Carly: It’s a great question. I think first and foremost, how we started was from a journalistic background, where journalistic integrity is the core of what we do. And yes, we have a team of about 100 people now, but we actually have a very lean editorial team. And everyone that we’ve hired, we make sure that they’ve gone through a hard news background or they’ve gone through a really strong editorial bootcamp at theSkimm.
And for us, we’ve from day one sort of took the mantra of “we don’t have to be first, we have to be right.” And that’s actually, first of all, we never tried to really go into breaking news. And because we come from a place where we know what it takes to have the resources, and especially in today’s world, to truly fact check and to truly be in the moment, and right now we’re in this just kind of adrenaline 24/7 news rush that nobody, the people can’t keep up with themselves. And so given the way that our products work, we have the privilege and the ability to take a second, to digest it, to understand where are these sources coming from? What are these? Are these actually facts? To be able to appropriately fact check. To then be able to digress it, and put it in front of our audience in a way that gives them enough information so that when they have the ultimate choice of going into a voting booth, that they feel like they are making an informed choice.
And so I think, you know, we’ve always kept our head down and focused on that, and focused on that mission. And we’ve been very careful about how we think about partnerships, and we’ve been very careful about how we thought about building on other platforms, and actually filming in other platforms. And so for that reason I think we’ve been able to sort of in many ways be The Little Engine That Could on our own.
Jen: Well, what’s telling too, is that your consumers are across the spectrum. Right? That you are, that you draw people from all walks of life and different political parties, and different ideologies, and different geographical areas. I mean, that alone is very compelling that people feel like they can trust you for unbiased news content, and that is literally exactly what you deliver.
I’d love to hear what, what’s your favorite thing that you’ve pulled off? Like, is that a weird question? Like you’ve now branched into so many cool areas, what is something that both of you . . . I’d love to hear both your answers, kind of look back and go, “That was awesome”? Like that was unexpected or that went further than we thought it was going to go or just however you really want to answer it.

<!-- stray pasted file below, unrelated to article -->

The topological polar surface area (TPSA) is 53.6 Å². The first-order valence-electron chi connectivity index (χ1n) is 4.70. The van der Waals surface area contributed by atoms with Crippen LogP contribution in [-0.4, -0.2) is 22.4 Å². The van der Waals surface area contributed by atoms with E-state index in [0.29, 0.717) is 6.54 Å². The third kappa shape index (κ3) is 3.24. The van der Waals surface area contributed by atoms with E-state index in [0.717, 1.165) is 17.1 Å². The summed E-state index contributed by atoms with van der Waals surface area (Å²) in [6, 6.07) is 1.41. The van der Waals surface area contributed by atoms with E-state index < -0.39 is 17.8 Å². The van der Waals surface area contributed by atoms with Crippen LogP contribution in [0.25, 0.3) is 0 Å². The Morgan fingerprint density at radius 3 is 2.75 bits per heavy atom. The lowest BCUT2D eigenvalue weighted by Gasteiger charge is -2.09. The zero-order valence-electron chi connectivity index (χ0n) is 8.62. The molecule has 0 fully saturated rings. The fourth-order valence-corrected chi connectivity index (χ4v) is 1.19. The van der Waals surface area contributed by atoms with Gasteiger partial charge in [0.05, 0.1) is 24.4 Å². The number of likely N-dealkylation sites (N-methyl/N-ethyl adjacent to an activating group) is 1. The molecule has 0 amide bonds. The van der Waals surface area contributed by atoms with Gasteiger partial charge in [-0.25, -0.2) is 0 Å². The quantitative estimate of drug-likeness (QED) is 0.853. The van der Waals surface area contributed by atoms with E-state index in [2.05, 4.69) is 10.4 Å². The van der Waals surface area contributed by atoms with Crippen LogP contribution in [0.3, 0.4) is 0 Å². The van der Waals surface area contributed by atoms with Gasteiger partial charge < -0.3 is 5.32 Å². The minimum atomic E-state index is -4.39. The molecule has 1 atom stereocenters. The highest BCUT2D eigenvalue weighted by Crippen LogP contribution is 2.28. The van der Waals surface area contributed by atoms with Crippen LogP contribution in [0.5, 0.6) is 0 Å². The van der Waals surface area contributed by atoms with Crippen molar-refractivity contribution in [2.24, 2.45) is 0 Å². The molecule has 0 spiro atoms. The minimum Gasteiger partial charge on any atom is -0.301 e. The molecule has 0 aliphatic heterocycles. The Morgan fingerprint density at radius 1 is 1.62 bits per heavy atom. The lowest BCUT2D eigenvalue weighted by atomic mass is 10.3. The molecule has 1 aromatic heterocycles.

Carly: I won’t speak for Danielle, but I do kind of think we have the same answer, which is I think it’s for both of us what we’ve done with the election.
Carly: I can’t, you know, I think honestly like people when we started theSkimm were like, “Do you miss being at your old jobs?” And we’re like, “No, the only time we ever would miss it is like on an election night, or on the night of like a big breaking news thing.” And why you miss that is the camaraderie like in a newsroom. Like that’s just a great thing to be a part of.
And we finally got to have a team, and it wasn’t just us staring at each other, like we all of the sudden were like we can build our own camaraderie and not only that, like we can create true action that we can measure.
And I think when we started having, you know, kind of a vision of what No Excuses and that platform could be for us, and you know started talking to either companies or other platforms that encourage voting, we saw just how partisan they were, how they were really tied to a specific agenda. And to your point, our audience is really politically diverse. They live all over. They don’t all vote the same way. They don’t all have the same families, and they don’t all have . . . They don’t all think the same way. No one’s generalizing everybody. And so we were able to create a truly grassroots campaign effort that built not just from 2016 but into 2018, truly led and spearheaded by our community who we met and who went home and took their learnings from our Skimm Bootcamp here back home with them.
And to then say we got over 200,000 people to vote and show up for midterm is crazy. And when you think about it and look at the geographic diversity of our audience, and know that they were showing up in some of the most closely contested races, we know that we made an impact, and we know we made a difference.
And so to me I think it is like how do we pull it off? Because we . . . it was truly through like vision, grit, hustle, and an amazing team.